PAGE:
If you are a lawful permanent resident and you want to become a U.S. citizen, congratulations, you have made a wise decision. Becoming a U.S. citizen as soon as you are eligible is almost always the right choice for every lawful permanent resident. Becoming a citizen means no more renewing your green card, no more waiting in the longer line at Customs on the way back into the country and no more worrying about losing your status and getting deported.

Now that you have made the decision to apply for your citizenship, you must now determine if you are eligible. To apply for citizenship, you would use a form called an N-400 Application for Naturalization. The law on citizenship requires that an applicant meet the following criteria:

  • has been a lawful permanent resident for at least five years (three years if you obtained your green card through a U.S. citizen spouse and are still married);

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Claiming to a United States citizen when you are not one may not appear to be that horrible of an act, but under immigration law, it is one of the worst things you can do as a non-citizen. Falsely claiming to be a U.S. citizen for almost any reason, can lead to a permanent denial of lawful permanent residence (a green card), a denial of your Application of Naturalization (citizenship), you can be detained and put in immigration removal proceedings, denied other forms of immigration relief and ultimately deported. Yes, that’s right, unless and until you are a U.S. citizen, you should never tell anyone you are a U.S. citizen for any reason.

If you are not a U.S. citizen, the circumstances that you may claim to be a citizen can vary. Most people who get in trouble for claiming to be a U.S. citizen did so in the context of registering to vote or when filling out the Form I-9 Employment Eligibility Verification. Others may have claimed to be a citizen to obtain federal benefits such as student loans, a home mortgage, Medicare, Medicaid or food stamps. Some people falsely claim to be a U.S. citizen so that they can get a U.S. passport. This is not only something that can get you deported, its also a federal crime. Some people falsely claim to be a U.S. citizen to avoid being deported when they are interviewed by immigration officers at the U.S. border or when arrested on a criminal offense.

Regardless of the circumstances under which a non-citizen claims to be a U.S. citizen, the penalties and consequences are severe-the U.S. government takes false claims very seriously.

Last month I had the honor of speaking at the Florida Public Defender Association’s 30th Annual “Trial with Style Conference” in unfortunately rainy Fort Lauderdale. While in one of my former lives as a state prosecutor and I like to think I always tried my cases with style, during this conference I did not talk about anything specifically to do with trying a case.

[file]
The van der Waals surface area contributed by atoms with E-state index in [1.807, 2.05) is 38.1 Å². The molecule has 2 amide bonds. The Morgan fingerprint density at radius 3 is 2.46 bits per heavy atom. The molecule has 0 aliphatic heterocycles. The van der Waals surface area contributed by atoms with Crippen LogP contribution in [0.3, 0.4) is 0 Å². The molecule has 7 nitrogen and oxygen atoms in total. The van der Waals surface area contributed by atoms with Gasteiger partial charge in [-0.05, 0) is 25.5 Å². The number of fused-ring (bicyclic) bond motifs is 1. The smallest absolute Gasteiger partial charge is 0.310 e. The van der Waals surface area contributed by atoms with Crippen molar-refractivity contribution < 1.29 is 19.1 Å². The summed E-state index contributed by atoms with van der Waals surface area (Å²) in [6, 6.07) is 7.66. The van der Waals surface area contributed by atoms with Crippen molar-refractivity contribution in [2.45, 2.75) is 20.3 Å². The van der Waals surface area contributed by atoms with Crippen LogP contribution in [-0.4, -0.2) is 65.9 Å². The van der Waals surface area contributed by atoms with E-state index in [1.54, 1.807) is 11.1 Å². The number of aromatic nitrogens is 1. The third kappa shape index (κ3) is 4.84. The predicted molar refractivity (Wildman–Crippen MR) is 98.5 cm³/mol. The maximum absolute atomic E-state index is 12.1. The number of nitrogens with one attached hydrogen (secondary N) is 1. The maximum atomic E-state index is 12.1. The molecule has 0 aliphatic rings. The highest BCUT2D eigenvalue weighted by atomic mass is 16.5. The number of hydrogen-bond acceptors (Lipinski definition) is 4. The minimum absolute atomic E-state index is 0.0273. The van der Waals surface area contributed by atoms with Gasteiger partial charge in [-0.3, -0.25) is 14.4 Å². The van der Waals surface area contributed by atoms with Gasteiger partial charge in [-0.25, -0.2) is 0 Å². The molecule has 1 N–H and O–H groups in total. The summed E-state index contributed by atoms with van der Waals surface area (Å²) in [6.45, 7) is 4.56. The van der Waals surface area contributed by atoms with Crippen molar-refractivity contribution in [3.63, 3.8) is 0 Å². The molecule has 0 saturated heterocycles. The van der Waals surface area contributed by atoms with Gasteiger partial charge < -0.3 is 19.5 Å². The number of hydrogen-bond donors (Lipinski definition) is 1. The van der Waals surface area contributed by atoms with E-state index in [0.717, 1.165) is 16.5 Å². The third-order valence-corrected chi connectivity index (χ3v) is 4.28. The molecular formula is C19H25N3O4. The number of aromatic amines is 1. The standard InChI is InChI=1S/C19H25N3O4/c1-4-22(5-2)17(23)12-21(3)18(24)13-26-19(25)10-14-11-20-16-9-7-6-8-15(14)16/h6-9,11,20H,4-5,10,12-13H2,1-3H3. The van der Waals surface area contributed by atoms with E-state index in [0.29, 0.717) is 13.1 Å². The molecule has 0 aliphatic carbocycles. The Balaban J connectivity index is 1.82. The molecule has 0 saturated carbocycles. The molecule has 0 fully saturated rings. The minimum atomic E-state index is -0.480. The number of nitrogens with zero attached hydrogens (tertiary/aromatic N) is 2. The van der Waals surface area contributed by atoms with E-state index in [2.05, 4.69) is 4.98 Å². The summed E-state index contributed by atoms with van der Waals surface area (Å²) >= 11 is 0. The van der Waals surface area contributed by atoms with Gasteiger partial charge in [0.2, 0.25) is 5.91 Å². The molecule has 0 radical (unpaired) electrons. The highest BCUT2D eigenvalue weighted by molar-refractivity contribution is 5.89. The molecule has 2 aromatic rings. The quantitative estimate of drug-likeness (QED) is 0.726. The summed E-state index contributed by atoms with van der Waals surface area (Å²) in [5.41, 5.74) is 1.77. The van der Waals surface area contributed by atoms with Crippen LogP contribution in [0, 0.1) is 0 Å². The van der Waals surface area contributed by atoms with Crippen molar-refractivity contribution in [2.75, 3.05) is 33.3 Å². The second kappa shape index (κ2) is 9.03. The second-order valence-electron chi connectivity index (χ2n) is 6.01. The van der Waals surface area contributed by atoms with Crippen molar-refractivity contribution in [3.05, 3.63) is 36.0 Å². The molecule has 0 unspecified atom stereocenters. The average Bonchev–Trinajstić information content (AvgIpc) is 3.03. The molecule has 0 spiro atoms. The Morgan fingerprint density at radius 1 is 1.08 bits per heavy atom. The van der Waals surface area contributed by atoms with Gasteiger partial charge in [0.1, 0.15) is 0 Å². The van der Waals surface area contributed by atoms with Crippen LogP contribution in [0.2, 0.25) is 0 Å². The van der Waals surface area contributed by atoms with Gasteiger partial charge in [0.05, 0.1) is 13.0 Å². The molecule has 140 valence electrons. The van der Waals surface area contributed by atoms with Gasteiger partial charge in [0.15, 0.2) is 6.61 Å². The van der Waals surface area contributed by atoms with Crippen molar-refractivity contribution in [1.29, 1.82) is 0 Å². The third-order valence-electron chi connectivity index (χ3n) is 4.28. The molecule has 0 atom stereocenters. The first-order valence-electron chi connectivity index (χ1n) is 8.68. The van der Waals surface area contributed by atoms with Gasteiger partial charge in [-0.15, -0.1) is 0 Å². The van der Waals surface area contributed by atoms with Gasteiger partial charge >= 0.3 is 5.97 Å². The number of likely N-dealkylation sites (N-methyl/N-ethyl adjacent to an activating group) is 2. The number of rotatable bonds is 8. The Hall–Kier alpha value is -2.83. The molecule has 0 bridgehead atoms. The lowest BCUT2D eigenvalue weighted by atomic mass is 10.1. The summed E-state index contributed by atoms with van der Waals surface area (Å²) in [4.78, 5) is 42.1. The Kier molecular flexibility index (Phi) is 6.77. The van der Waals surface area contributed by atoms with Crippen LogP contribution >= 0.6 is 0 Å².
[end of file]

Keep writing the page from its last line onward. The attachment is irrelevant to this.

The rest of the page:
My topic was “Crimmigration: the intersection of Criminal and Immigration Law.” Let me preface this piece with the following caveat; not all immigrants are criminals (sorry Donald Trump) and recent research has shown that foreign-born residents are less likely to commit serious and violent crimes than native-born citizens.

That being said, this subject is of great interest to most criminal defense attorneys in Florida. Florida has the fourth-highest foreign-born population in the U.S. Almost 20% of all residents in Florida were born in another country. Because Florida is now the third largest state with a total population of over 20 million, that means we have roughly four million foreign-born people living in Florida. Florida is also top 10 in the country in crime rate. You combine all of these factors, and you see why criminal defense attorneys need to know immigration law.

Over the last few months I had the opportunity to work with some fantastic immigration attorneys across the Southeast United States on a collaborative project. Our goal was to find, review and summarize every immigration-related and useful District Court and Circuit Court Case from the Eleventh Circuit and put them together in a newsletter. This was an enjoyable and educational experience. We expect to send out this newsletter every quarter and it will contain published and unpublished District Court cases from Florida, Alabama and Georgia and the Eleventh Circuit Court of Appeals.

This would not be possible without the hard work of our multi-state team composed of Marshall Cohen, Roberta Cooper, Bruce Buchanan and myself, John Gihon. Here are the summaries of the District Court Cases for Alabama, Georgia and Florida. If anyone reading this newsletter has any suggestions, please contact me at John@slgattorneys.com or our editor, Bruce Buchanan at bbuchanan@visalaw.com

District Court Decisions

Over the last few months I had the opportunity to work with some fantastic immigration attorneys across the Southeast United States on a collaborative project. Our goal was to find, review and summarize every immigration-related and useful District Court and Circuit Court Case from the Eleventh Circuit and put them together in a newsletter. This was an enjoyable and educational experience. We expect to send out this newsletter every quarter and it will contain published and unpublished District Court cases from Florida, Alabama and Georgia and the Eleventh Circuit Court of Appeals.

This would not be possible without the hard work of our multi-state team composed of Marshall Cohen, Roberta Cooper, Bruce Buchanan and myself, John Gihon. Here are the summaries of the 11th Circuit Cases. If anyone reading this newsletter has any suggestions, please contact me at John@slgattorneys.com or our editor, Bruce Buchanan at bbuchanan@visalaw.com

11th Circuit Cases: